The current European Digital Single Market copyright negotiations involve more than just the terrible upload filter and link tax proposals that have caused so much concern—and not all of the other provisions under negotiation are harmful. We haven't said much about the text and data mining provisions that form part of this ambitious legislative agenda, but as the finalization of the deal is fast approaching, the form of these provisions is now taking shape. The next few weeks will provide Europeans with their last opportunity to guide the text and data mining provisions to support coders rights, open access, and innovation.

Text and data mining, which is the automated processing and analysis of large amounts of published data to create useful new outputs, necessarily involves copying at least some of the original data. Often, that data isn't subject to copyright in the first place, but even when it is, copies made in the course of processing generally fall within the scope of the fair use right in the United States.

But European countries have no such fair use right in their copyright law. Instead, they have a patchwork of narrower user rights, which vary from one country to another. Although some states have introduced rights to conduct text and data mining, there is little consistency between them. As such, the legality of text and data mining conducted in Europe is questionable, even though it doesn't result in the creation of anything that resembles the original input data set. Worse still, Europe also has a separate copyright-like regime of protection for databases, which has no equivalent in the United States. Text and data mining activities could also run afoul of these database rights.

Recognizing the usefulness of text and data mining to scientific research, the European Commission proposed to clarify its legality by adding a new optional text and data mining right to European copyright law. Provided that those exercising the right had lawful access to the input data in the first place, they would not have to acquire any additional license to perform text and data mining on such data, for either commercial or non-commercial purposes—and, importantly, the copyright owner would not be able to prohibit them from doing so by contract.

However the Commission's proposal also contained a number of limitations that made it less useful than it ought to have been. Its three biggest limitations were that:

  • It only allowed research organizations to conduct text and data mining activities, excluding independent researchers, small businesses, libraries and archives, and others who might otherwise wish to make use of the exception.
  • Text and data mining could only be conducted for the purpose of scientific research, excluding other purposes such as education, archival, or literary criticism.
  • It would do nothing to prevent copyright holders from using DRM (digital locks with legal reinforcement) to make the exercise of the right practically impossible.

Proposals to Strengthen or Weaken the Commission's Proposal

In February 2018 an in-depth analysis [PDF] of the provisions was published for the Legal Affairs (JURI) Committee, which has leadership of the Digital Single Market dossier within the European Parliament. This analysis identifies the limitations mentioned above, and provides recommends for addressing some of them; perhaps most notably, "clearly spelling out that both Technological Protection Measures (TPMs) and network security and integrity measures should not undermine the effective application of the exception."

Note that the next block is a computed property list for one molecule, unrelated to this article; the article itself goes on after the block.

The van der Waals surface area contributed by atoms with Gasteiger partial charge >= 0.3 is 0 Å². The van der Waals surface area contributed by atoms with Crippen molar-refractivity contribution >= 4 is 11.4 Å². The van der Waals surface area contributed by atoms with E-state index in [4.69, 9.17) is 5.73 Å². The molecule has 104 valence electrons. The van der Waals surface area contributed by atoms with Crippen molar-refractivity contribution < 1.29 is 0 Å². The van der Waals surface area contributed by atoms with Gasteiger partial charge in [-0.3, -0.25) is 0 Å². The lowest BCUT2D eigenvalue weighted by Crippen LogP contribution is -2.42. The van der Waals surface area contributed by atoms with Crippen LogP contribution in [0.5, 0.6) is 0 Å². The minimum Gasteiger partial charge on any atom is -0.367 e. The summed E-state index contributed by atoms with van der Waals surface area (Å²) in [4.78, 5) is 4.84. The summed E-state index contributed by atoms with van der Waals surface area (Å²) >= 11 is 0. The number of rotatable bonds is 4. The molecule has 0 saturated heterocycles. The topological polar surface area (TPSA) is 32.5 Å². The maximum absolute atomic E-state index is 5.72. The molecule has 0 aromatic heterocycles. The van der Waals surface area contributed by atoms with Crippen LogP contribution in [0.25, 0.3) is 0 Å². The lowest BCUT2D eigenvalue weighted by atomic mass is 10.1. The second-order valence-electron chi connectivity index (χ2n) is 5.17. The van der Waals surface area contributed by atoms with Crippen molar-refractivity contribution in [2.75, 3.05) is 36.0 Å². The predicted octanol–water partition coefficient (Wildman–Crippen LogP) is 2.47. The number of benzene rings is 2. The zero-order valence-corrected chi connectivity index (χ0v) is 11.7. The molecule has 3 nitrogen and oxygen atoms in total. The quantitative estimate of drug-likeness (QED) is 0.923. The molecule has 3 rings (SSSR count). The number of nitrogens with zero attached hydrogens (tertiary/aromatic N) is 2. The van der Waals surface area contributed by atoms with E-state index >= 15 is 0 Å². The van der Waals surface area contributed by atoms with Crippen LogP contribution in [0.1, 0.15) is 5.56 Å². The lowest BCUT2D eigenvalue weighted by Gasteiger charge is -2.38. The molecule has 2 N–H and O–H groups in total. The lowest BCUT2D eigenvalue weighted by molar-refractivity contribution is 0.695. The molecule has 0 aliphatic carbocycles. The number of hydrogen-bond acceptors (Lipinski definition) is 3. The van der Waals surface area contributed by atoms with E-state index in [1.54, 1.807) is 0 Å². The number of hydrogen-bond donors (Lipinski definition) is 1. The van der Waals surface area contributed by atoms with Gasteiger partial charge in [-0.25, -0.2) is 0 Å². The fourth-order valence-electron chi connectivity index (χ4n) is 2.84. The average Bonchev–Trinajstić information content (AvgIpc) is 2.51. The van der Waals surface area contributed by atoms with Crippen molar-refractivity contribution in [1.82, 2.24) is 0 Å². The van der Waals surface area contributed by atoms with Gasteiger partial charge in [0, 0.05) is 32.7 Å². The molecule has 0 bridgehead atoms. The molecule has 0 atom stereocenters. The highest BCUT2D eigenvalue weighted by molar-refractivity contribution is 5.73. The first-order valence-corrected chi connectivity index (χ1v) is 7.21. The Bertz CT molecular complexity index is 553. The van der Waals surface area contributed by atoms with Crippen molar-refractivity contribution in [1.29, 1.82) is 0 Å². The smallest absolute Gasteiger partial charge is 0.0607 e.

Following up on this, in late March 2018 by a letter to the Legal Affairs (JURI) Committee from a coalition of 28 groups including EIFL (Electronic Information for Libraries), the European University Association (EUA), and Science Europe, made four concrete recommendations that would strengthen the Commission's proposal by:

  • Broadening it to include any person (natural or legal) that has lawful access to content, provided that reproduction or extraction is used for the sole purpose of text and data mining.
  • Affirming that contractual terms restricting the use of the right should be unenforceable.
  • Clarifying that DRM cannot be used to unreasonably restrict the exercise of the right.
  • Allowing datasets created for the purpose of text and data mining to be stored on secured servers for future verification.

But countering these recommendations, some member states would like to weaken the text and data mining right, rather than strengthening it. Last week the Bulgarian Presidency of the Council of the European Union asked member states, [PDF] “Should the scope of the optional exception for text and data mining provided for in Article 3a be limited and to what extent, for example to temporary copies of works and other subject matter which have been made freely available to the public online?” Their answer, expected to be given at Friday's meeting of the Committee of the Permanent Representatives of the Governments of the Member States to the European Union (COREPER), may determine the version of the proposal that goes to a vote.

We are encouraging all our European members to contact their representatives about an upcoming vote on the European copyright proposals in the JURI Committee. Along with the most serious problems with the proposal—the link tax in favor of news publishers (Article 11) and the upload filtering mandate on Internet platforms (Article 13)—the Article 3a text and data mining right is also included in the upcoming vote. When you contact your representatives about the sweeping and dangerous copyright proposals, tell them your thoughts about the importance of protecting text and data mining too. Although the details are complex, you can keep to one simple message—that Articles 11 and 13 should be eliminated, and that Article 3a should be kept and strengthened.

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